A new stdaddr draft is forthcoming shortly. This other conversation is of
interest, though. We're arguing about 100Mb/s interconnect technology as
if we all planned to keep using it for some significant period. That's not
so. Two years from now it'll be 622Mb/s or it'll be a dead concept. PMTUD
matters, and TCP MSS (therefore IP MTU) matters because it will dictate the
frame rate to the routers and the end hosts. Bytes are cheap, frames cost.
Paul, with all due respect, there is a lot of apparent need and
demand for 100mbps interconnects, one could argue
that 100 100mbps interconnects are better than 3 or 4 622mbps
interconnects. I think 100 interconnects are at least as likely
in 2 years as 4 622mbps interconnects.
Since most of the customers connecting up to these interconnects
will be by devices with MTUs of 1500 (frame, T-1, switched 10 and
100mbps interconnects), and all of the network below these interconnected
sites are 1500 MTU and smaller. I know of maybe 100 sites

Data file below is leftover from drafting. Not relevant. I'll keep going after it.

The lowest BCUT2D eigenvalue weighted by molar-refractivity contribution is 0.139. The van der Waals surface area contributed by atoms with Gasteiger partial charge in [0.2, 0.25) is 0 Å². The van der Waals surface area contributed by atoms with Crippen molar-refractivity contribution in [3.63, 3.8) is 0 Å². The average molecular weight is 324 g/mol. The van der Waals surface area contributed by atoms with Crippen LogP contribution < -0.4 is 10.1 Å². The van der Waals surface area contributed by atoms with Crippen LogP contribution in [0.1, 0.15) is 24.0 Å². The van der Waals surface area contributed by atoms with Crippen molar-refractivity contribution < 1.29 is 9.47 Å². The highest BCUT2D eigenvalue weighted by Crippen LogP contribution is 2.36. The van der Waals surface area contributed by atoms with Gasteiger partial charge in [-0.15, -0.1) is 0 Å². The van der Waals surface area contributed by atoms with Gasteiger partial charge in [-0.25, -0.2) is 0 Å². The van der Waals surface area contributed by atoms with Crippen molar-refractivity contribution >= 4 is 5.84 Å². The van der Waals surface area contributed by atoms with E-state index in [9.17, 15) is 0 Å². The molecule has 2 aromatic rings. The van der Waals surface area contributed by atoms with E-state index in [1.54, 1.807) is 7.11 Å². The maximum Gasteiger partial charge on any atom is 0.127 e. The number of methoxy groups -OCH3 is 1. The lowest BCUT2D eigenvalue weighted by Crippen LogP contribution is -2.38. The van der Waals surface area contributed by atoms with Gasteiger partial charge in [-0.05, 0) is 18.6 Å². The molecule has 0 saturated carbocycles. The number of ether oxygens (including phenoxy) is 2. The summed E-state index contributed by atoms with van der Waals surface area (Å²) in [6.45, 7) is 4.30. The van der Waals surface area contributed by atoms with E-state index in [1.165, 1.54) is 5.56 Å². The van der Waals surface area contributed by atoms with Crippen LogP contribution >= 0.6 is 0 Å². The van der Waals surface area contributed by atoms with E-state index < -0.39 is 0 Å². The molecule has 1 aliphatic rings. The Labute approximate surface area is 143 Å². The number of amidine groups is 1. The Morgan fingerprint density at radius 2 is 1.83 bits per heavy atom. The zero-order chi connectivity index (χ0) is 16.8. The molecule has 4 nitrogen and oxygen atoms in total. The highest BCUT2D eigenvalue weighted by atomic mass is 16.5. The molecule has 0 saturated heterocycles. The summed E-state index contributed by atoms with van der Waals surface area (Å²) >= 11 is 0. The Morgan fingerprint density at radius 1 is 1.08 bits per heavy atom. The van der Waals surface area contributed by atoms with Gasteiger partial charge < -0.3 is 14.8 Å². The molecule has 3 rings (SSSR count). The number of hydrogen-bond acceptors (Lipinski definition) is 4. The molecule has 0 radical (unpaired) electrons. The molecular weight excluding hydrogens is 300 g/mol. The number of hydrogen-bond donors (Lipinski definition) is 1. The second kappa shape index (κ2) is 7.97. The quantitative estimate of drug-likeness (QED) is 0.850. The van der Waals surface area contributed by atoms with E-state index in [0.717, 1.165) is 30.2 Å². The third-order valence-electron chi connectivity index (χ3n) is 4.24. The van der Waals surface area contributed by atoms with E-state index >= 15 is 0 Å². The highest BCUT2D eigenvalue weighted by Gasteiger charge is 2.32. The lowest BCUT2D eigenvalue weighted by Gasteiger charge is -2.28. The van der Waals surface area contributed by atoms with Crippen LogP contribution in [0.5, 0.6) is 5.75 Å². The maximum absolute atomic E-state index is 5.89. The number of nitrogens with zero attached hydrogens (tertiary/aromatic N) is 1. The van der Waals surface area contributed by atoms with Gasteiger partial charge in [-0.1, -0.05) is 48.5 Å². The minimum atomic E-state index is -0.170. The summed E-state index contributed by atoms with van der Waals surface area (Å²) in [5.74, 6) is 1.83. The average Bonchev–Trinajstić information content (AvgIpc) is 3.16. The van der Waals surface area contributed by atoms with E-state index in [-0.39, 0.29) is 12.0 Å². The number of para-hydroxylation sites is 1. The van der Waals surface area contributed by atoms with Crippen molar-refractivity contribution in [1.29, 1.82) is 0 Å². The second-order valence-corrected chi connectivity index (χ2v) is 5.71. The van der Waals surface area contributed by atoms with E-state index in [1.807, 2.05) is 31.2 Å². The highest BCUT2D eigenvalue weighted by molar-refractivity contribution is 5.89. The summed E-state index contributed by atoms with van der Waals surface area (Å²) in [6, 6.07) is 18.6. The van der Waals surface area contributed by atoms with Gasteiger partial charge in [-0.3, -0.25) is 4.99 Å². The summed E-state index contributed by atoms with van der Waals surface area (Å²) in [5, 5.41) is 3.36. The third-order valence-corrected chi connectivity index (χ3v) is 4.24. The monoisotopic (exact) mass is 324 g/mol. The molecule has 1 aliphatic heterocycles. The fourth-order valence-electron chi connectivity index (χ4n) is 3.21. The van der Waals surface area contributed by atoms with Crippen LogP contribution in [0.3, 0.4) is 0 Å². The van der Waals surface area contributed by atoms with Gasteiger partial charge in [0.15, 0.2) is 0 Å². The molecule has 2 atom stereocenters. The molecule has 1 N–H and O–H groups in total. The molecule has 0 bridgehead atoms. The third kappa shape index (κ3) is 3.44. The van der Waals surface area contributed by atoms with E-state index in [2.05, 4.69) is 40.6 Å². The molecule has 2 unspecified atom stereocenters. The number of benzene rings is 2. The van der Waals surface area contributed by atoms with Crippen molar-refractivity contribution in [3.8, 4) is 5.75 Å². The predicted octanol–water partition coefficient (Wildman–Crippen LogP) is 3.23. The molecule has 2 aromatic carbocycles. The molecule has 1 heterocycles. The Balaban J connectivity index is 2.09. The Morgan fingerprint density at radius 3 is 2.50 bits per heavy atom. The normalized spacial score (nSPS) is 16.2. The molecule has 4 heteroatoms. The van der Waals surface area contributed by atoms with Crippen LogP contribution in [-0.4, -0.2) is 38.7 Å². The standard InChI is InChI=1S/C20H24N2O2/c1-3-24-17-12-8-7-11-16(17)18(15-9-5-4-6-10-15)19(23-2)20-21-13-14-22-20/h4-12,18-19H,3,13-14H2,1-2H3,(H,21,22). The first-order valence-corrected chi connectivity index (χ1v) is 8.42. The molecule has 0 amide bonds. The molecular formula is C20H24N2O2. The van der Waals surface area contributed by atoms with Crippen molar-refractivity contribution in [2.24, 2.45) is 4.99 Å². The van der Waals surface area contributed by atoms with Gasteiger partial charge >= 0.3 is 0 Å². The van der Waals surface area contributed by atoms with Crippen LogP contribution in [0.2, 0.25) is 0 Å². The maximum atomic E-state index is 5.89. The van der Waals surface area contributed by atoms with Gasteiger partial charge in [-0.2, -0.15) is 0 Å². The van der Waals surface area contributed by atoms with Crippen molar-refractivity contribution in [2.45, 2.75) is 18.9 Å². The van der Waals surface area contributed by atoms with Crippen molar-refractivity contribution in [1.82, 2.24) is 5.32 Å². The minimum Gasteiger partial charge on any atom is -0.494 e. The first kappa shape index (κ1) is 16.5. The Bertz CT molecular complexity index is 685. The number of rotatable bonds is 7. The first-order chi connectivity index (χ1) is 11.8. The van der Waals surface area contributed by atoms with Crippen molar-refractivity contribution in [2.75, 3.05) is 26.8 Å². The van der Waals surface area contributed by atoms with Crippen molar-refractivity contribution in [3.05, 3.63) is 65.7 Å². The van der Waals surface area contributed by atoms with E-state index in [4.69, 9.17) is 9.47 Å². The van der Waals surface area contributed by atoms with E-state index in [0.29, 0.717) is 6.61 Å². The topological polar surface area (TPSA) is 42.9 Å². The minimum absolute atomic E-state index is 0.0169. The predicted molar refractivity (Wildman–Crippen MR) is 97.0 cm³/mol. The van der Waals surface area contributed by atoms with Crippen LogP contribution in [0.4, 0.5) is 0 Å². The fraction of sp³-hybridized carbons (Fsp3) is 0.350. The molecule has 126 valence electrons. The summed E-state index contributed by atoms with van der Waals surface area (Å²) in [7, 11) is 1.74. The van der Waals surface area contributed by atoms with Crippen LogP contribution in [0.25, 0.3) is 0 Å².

around the globle that can currently send FDDI MTUs in the 4000
range.a By contrast good esitmates show about 10 million
dialup users connected via termial servers which have
In terms of total users FDDI users would be well below .001%.
In terms of total revenues FDDI users would be well below 1%.
Basied on these numbers, my recommendations to NAP/MAE builders
would be to build based on 100mbps switched ethernet, with
the option to interconnect FDDI. To make the FDDI worth
while there would have to be at least two networks attached
that had routers co-located (or virtually co-located), with
DS-3 rate connections, and those two networks would each
need at least one DS-3 rate customer each. Assuming
this is the case the upgrade to FDDI is a relatively
Comparing the cost of 100mbps switched ethernet, to
the 100 mbps switched FDDI, there is about 30% to 50%
difference per port on the switch, and greater than that
on the router. Prices on switched ethernet are dropping
much faster than those of FDDI, because the price point
is below the level at which a technology is only used where
speed is the only factor.
Speaking of interfaces and speed, I see Cisco now has a OC-3
packet interface that will do raw packets via HDLC or PPP
at OC-3 rates via SONET. That seems much nicer than
the ATM AIP card. You could build a fairly nice backbone
with a dual attached mesh of OC-3 routers.